Reviews for Shadows In Death

by JD Robb

Kirkus
Copyright © Kirkus Reviews, used with permission.

The savage gutting of a wine-and-spirits heiress in Washington Square Park brings Lt. Eve Dallas up against a baleful killer with both eyes firmly fixed on her husband and his family.Wine distributor Jorge Tween shows so little emotion over the death of Galla Modesto, the wife he obviously married for her familys money, that Eve and her partner, Detective Delia Peabody, instantly conclude that hes behind her death. Since his home-monitoring system gives him a cast-iron alibi, it would be clear that he hired a contractor even if Eves husband, Roarke, hadnt recognized a balefully familiar figure first staring at him, then running from the crime scene. The hit man is Lorcan Cobbe, an enforcer for Roarkes late mobster father back in Dublin whos convinced that hes Patrick Roarkes illegitimate son and that the billions Roarke made before and after he walked away from crime to marry Eve ought to be his. This is almost too easy, says Peabody, and shes absolutely right. Once Eve and Peabody, in the most predictably entertaining sequence of this installment, have extracted a confession from Tween, its all Cobbe, all the time. Although the presumed killer has been a suspect or a person of interest in no less than 443 murders, his obsession with destroying Roarke and his relatives seems to lead him to act as incautiously and amateurishly as his client, and with a lot less excuse. Even the final sequence, in which Eve and Roarke take down the allegedly indestructible Cobbe, then turn him loose so that the two ancient antagonists can duke it out with bare fists, is comically anticlimactic.For readers who dream of hit men whose barks are worse than their bites. Copyright Kirkus Reviews, used with permission.


Kirkus
Copyright © Kirkus Reviews, used with permission.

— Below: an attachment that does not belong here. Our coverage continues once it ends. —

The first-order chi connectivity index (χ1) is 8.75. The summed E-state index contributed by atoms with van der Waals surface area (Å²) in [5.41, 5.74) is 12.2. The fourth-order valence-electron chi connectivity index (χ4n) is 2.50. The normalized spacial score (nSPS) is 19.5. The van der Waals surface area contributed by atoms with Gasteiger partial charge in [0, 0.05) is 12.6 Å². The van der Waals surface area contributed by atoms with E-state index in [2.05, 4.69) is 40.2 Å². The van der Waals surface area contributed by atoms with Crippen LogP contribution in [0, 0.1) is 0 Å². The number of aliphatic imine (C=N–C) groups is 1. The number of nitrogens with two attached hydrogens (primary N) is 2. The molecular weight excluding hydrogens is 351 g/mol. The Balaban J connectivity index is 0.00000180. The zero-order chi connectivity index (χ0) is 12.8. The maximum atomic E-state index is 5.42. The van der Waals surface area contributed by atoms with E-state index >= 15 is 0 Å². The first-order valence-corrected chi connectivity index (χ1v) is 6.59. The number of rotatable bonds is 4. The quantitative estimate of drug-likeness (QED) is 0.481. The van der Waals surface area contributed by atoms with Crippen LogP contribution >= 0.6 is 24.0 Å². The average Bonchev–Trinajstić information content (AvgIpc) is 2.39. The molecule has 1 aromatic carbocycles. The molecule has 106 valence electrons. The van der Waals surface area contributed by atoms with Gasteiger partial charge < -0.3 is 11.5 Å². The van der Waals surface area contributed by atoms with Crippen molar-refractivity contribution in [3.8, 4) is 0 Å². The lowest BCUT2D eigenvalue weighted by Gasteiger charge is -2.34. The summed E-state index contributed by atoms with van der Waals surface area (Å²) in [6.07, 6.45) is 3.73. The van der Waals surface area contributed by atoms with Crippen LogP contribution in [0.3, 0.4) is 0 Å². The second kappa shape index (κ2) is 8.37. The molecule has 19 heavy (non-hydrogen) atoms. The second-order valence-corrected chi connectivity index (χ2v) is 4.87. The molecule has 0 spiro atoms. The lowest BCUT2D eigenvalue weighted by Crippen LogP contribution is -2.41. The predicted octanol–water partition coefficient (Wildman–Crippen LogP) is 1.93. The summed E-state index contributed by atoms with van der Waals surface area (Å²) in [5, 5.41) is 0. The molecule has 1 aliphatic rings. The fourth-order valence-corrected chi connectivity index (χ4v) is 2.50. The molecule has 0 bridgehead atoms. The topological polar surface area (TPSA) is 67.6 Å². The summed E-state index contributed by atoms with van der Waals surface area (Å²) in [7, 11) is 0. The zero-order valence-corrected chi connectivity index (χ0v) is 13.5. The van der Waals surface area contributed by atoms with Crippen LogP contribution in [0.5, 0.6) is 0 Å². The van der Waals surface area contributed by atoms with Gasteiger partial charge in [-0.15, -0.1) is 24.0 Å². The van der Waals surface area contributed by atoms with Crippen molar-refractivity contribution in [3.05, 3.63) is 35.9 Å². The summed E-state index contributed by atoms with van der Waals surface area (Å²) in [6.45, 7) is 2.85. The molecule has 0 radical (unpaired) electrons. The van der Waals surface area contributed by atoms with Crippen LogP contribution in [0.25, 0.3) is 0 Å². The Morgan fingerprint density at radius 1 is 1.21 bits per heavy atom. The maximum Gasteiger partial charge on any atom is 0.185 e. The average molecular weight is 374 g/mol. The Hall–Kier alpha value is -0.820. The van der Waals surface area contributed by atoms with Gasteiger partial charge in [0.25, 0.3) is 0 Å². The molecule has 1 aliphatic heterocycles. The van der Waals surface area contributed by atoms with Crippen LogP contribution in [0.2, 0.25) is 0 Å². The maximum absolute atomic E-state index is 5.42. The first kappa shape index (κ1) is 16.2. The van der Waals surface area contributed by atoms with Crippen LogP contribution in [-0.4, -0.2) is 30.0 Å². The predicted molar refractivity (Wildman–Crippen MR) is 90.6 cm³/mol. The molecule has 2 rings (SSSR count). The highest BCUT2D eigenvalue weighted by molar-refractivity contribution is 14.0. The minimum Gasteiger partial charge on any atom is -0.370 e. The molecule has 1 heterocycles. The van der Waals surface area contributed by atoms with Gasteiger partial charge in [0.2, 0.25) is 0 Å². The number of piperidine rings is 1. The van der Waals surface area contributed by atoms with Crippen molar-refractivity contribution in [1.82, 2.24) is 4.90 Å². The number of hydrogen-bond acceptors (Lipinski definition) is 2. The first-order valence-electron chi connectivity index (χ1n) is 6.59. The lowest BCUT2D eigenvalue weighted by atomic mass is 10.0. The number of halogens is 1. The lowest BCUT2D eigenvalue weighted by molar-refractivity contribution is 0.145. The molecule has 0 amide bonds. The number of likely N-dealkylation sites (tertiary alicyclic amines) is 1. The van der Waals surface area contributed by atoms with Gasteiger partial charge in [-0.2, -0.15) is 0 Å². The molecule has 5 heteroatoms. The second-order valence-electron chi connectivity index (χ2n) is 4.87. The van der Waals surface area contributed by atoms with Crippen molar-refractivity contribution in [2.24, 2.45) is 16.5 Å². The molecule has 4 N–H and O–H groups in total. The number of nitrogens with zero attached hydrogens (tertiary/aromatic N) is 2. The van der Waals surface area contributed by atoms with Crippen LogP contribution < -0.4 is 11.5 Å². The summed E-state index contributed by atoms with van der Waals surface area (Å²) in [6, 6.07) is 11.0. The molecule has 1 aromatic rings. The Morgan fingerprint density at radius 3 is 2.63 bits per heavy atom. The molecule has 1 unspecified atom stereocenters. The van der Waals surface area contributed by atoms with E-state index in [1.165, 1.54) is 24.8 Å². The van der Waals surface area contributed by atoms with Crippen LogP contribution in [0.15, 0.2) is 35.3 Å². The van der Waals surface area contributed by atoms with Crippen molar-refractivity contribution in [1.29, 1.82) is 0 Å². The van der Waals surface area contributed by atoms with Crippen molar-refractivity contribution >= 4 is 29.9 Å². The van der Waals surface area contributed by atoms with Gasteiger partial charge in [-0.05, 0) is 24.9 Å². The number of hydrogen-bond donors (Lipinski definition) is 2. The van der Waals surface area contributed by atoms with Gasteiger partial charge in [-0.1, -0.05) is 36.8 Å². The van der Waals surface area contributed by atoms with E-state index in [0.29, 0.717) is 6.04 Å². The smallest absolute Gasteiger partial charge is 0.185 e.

The savage gutting of a wine-and-spirits heiress in Washington Square Park brings Lt. Eve Dallas up against a baleful killer with both eyes firmly fixed on her husband and his family. Wine distributor Jorge Tween shows so little emotion over the death of Galla Modesto, the wife he obviously married for her family’s money, that Eve and her partner, Detective Delia Peabody, instantly conclude that he’s behind her death. Since his home-monitoring system gives him a cast-iron alibi, it would be clear that he hired a contractor even if Eve’s husband, Roarke, hadn’t recognized a balefully familiar figure first staring at him, then running from the crime scene. The hit man is Lorcan Cobbe, an enforcer for Roarke’s late mobster father back in Dublin who’s convinced that he’s Patrick Roarke’s illegitimate son and that the billions Roarke made before and after he walked away from crime to marry Eve ought to be his. “This is almost too easy,” says Peabody, and she’s absolutely right. Once Eve and Peabody, in the most predictably entertaining sequence of this installment, have extracted a confession from Tween, it’s all Cobbe, all the time. Although the presumed killer has been a suspect or a person of interest in no less than 443 murders, his obsession with destroying Roarke and his relatives seems to lead him to act as incautiously and amateurishly as his client, and with a lot less excuse. Even the final sequence, in which Eve and Roarke take down the allegedly indestructible Cobbe, then turn him loose so that the two ancient antagonists can duke it out with bare fists, is comically anticlimactic. For readers who dream of hit men whose barks are worse than their bites. Copyright © Kirkus Reviews, used with permission.

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